Security guards, in addition to the district's two school resource officers, are stationed at each of the four schools

PORTSMOUTH — Some rambunctious kindergartners were in line waiting to return to their classroom at Hathaway Elementary School on Thursday. In the hallway surveying the fidgeting kids was Chris Moy, a towering, bear of a man.

Despite the imposing figure he cuts, his face lights up at the scene playing out in front of him. A bright smile creased across his face, Moy exchanges fist bumps and high-fives as the group passes by.

Moy is Hathaway’s school security officer, a position created by the School Committee in the fiscal 2019 budget. Like the men assigned to the position at the district’s three other schools, he is a retired police officer.

The school security officers complement the two school resource officers from the Portsmouth Police Department who are stationed at the district’s schools.

The security officers, who are not armed, are tasked with “maintaining order and discipline, preventing crime and investigating violations of school rules or policies,” according to a definition provided by Allan Garcia, the School Department’s residency and truant officer and coordinator of safety and security. Security officers within the school report to Garcia.

Moy’s foremost job is protecting the school community and taking swift action in the event of a safety threat. Around 6:30 or 7 every morning, Moy walks the perimeter of the school building and through the halls, making sure everything is just right before the school day begins. He monitors the high-resolution video feeds from the school’s security cameras on his phone and oversees dismissal, making sure pick-up is a smooth process for parents and guardians.

Watching how the security officers interact with students, though, it is clear they are much more than a guard posted at the main entrance keeping track of who is coming into the building. They are sounding boards, confidants, mediators and advisers.

The addition of the security officers was one of the steps taken by school leaders after an incident at the high school this past January. A man allegedly punched and kicked a teacher after being denied access to the gymnasium building. He allegedly had a military-style knife in his possession at the time of the attack.

The incident added a sense of urgency for school officials to accelerate planned safety enhancements at the schools, according to Superintendent Ana Riley. “It can’t happen in our backyard until it does,” she said.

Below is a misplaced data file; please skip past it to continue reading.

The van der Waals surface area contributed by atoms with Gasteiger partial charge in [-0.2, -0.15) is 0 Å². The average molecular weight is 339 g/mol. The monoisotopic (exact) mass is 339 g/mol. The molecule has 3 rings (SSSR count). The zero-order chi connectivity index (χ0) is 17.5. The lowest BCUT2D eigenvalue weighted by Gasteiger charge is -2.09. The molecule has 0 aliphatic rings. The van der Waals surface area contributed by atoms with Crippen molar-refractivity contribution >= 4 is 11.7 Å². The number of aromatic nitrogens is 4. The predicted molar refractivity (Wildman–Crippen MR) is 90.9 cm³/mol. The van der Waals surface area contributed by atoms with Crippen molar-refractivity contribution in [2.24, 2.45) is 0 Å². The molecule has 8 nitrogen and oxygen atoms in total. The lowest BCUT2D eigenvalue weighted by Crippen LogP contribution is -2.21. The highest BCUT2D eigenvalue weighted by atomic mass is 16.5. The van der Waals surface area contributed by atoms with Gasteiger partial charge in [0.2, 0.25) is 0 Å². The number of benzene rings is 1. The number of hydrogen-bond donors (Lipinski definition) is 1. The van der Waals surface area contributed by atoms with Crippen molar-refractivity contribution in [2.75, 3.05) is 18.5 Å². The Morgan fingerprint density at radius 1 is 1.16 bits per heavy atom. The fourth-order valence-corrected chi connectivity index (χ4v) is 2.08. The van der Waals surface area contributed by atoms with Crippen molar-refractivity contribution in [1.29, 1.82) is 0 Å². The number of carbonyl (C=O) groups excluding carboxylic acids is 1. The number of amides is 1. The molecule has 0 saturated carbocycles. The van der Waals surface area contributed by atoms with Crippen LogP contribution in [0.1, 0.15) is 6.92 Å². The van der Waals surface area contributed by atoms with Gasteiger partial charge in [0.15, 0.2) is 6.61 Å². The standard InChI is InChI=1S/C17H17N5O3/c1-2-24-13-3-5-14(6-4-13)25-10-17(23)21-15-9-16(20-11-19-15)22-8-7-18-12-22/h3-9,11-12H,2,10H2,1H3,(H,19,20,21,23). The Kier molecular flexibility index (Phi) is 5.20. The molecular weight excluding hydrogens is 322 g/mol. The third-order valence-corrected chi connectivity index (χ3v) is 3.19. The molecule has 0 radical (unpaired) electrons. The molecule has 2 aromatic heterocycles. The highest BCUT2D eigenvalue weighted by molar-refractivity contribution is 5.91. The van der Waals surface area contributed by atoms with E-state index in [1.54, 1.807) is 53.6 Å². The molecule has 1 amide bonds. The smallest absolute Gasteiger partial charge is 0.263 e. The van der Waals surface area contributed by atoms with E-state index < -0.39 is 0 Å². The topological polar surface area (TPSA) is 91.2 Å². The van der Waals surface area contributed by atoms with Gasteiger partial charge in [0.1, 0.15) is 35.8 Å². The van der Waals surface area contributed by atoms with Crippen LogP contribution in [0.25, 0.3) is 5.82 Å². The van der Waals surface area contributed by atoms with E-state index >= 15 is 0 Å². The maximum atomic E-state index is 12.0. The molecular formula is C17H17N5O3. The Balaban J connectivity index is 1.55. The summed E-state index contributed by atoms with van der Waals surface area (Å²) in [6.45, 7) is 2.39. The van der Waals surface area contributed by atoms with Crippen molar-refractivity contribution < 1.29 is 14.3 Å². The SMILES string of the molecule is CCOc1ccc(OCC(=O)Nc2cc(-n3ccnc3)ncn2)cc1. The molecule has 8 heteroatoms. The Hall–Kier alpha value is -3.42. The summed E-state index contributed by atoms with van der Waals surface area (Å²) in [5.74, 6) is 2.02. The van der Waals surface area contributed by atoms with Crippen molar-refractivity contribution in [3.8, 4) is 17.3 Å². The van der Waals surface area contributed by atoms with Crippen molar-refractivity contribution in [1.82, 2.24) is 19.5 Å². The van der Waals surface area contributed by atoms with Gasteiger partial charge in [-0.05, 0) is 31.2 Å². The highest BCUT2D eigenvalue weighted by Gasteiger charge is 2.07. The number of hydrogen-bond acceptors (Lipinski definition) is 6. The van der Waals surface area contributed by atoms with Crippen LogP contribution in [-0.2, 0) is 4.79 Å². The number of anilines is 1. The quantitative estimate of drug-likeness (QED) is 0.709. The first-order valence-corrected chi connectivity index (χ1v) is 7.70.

“I’m not sure we can ever say we’re safe enough,” she told The Daily News on Thursday at Portsmouth Middle School. She noted, however, that she does not know of another district in Rhode Island that has all the safety implements Portsmouth has.

“I’m really proud of where we’ve gotten to in a short amount of time,” Riley said.

Each of the schools is outfitted with surveillance cameras and buzzers visitors must push before front-office staff members remotely unlock the main entrance to let them in. Five security “towers” have been installed on the campuses, with two at the high school and one at each of the others. Pushing a red button on the tower connects to police personnel.

“It's like a cellphone that dials one number, the front desk at the Portsmouth police,” Garcia previously explained.

And the main foyer at each school has been converted into a glass vestibule where visitors enter before proceeding to the main office. If an intruder attempts to enter the building, they can be locked into the area.

The security officers serve as Garcia’s eyes and ears about what’s happening inside the schools. They look at things through a different “lens” because of their law enforcement backgrounds, Riley said.

They go above and beyond the responsibilities spelled out in their job description, Garcia said.

“It was important to me they have the ‘shepherd of the flock’ DNA,” he said. “This is a cerebral job more than anything.” All of the security officers are in their 50s, meaning they bring ample work and life experience to the job, Garcia added.

Dave Dyson, the security officer at Portsmouth High School, has built a rapport with the students and established himself as someone they seek out for guidance. One aspect of the job he takes pride in is when a student “won’t talk to anyone else and they’ll talk to you.”

Melissa Harrington, a behavioral specialist at the high school, said Dyson fills a void as a trusted adult who is not in a traditional educational role. “I feel it offers [students] a different perspective — someone who is not a teacher, someone who is not an administrator, just like a behavioral specialist,” she said Thursday.

John Ferreira, who is the security officer at Melville Elementary School, said he uses his experience working in group homes and volunteering with youth programs in the south side of Providence to teach students about conflict resolution and to think more before they act.

“If you don’t like to apologize, don’t do anything you know is going to cause you to apologize,” Ferreira said, offering a piece of advice he often shares with the students.

For Dyson and Joseph Mattera, the Portsmouth Middle School security officer, the job is an opportunity to meld two career paths they pursued: education and law enforcement.

Before becoming a police officer, Dyson was a health and physical education teacher at an elementary school. Mattera went to college to get his teaching degree, but had trouble securing a full-time teaching position before turning to law enforcement.

“This is a unique program to get involved in, something I wanted to be a part of,” Mattera said. “It’s a great model for the rest of the state. The legislature needs to look at what’s happening here. … I haven’t had a bad day. It’s enjoyable interacting with the children.”

“It’s not a job if you love what you do,” Dyson said. “I don’t consider this a job. I consider it a privilege to be here.”